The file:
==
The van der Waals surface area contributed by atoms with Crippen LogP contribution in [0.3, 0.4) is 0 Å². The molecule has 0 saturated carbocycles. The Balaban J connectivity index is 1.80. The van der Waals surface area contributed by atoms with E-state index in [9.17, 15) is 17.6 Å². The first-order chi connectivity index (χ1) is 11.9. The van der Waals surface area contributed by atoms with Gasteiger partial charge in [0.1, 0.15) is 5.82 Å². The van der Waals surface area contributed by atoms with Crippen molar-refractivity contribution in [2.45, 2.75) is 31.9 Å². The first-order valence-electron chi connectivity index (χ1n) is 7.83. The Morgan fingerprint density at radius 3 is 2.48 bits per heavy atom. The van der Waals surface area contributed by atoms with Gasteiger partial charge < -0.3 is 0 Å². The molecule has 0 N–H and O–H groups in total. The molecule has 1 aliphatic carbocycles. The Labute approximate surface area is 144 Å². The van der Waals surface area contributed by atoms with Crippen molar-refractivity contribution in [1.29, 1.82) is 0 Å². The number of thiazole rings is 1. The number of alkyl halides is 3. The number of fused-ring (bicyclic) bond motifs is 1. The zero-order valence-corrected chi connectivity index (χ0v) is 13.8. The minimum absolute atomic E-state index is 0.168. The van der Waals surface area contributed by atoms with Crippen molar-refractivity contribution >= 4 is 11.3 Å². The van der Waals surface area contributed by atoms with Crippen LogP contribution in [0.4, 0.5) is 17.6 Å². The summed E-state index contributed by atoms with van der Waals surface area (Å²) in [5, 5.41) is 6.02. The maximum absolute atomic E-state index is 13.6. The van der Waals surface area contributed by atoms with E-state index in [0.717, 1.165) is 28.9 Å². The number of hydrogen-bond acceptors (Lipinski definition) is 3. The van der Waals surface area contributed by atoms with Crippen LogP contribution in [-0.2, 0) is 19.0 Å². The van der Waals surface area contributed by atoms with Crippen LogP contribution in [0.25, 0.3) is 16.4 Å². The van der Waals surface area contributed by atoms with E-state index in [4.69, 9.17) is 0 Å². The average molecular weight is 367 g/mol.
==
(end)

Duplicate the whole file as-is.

The van der Waals surface area contributed by atoms with Crippen LogP contribution in [0.3, 0.4) is 0 Å². The molecule has 0 saturated carbocycles. The Balaban J connectivity index is 1.80. The van der Waals surface area contributed by atoms with E-state index in [9.17, 15) is 17.6 Å². The first-order chi connectivity index (χ1) is 11.9. The van der Waals surface area contributed by atoms with Gasteiger partial charge in [0.1, 0.15) is 5.82 Å². The van der Waals surface area contributed by atoms with Crippen molar-refractivity contribution in [2.45, 2.75) is 31.9 Å². The first-order valence-electron chi connectivity index (χ1n) is 7.83. The Morgan fingerprint density at radius 3 is 2.48 bits per heavy atom. The van der Waals surface area contributed by atoms with Gasteiger partial charge < -0.3 is 0 Å². The molecule has 0 N–H and O–H groups in total. The molecule has 1 aliphatic carbocycles. The Labute approximate surface area is 144 Å². The van der Waals surface area contributed by atoms with Crippen molar-refractivity contribution in [1.29, 1.82) is 0 Å². The number of thiazole rings is 1. The number of alkyl halides is 3. The number of fused-ring (bicyclic) bond motifs is 1. The zero-order valence-corrected chi connectivity index (χ0v) is 13.8. The minimum absolute atomic E-state index is 0.168. The van der Waals surface area contributed by atoms with Crippen molar-refractivity contribution >= 4 is 11.3 Å². The van der Waals surface area contributed by atoms with Crippen LogP contribution in [0.4, 0.5) is 17.6 Å². The summed E-state index contributed by atoms with van der Waals surface area (Å²) in [5, 5.41) is 6.02. The maximum absolute atomic E-state index is 13.6. The van der Waals surface area contributed by atoms with E-state index in [0.717, 1.165) is 28.9 Å². The number of hydrogen-bond acceptors (Lipinski definition) is 3. The van der Waals surface area contributed by atoms with Crippen LogP contribution in [-0.2, 0) is 19.0 Å². The van der Waals surface area contributed by atoms with Crippen LogP contribution in [0.25, 0.3) is 16.4 Å². The van der Waals surface area contributed by atoms with E-state index in [4.69, 9.17) is 0 Å². The average molecular weight is 367 g/mol.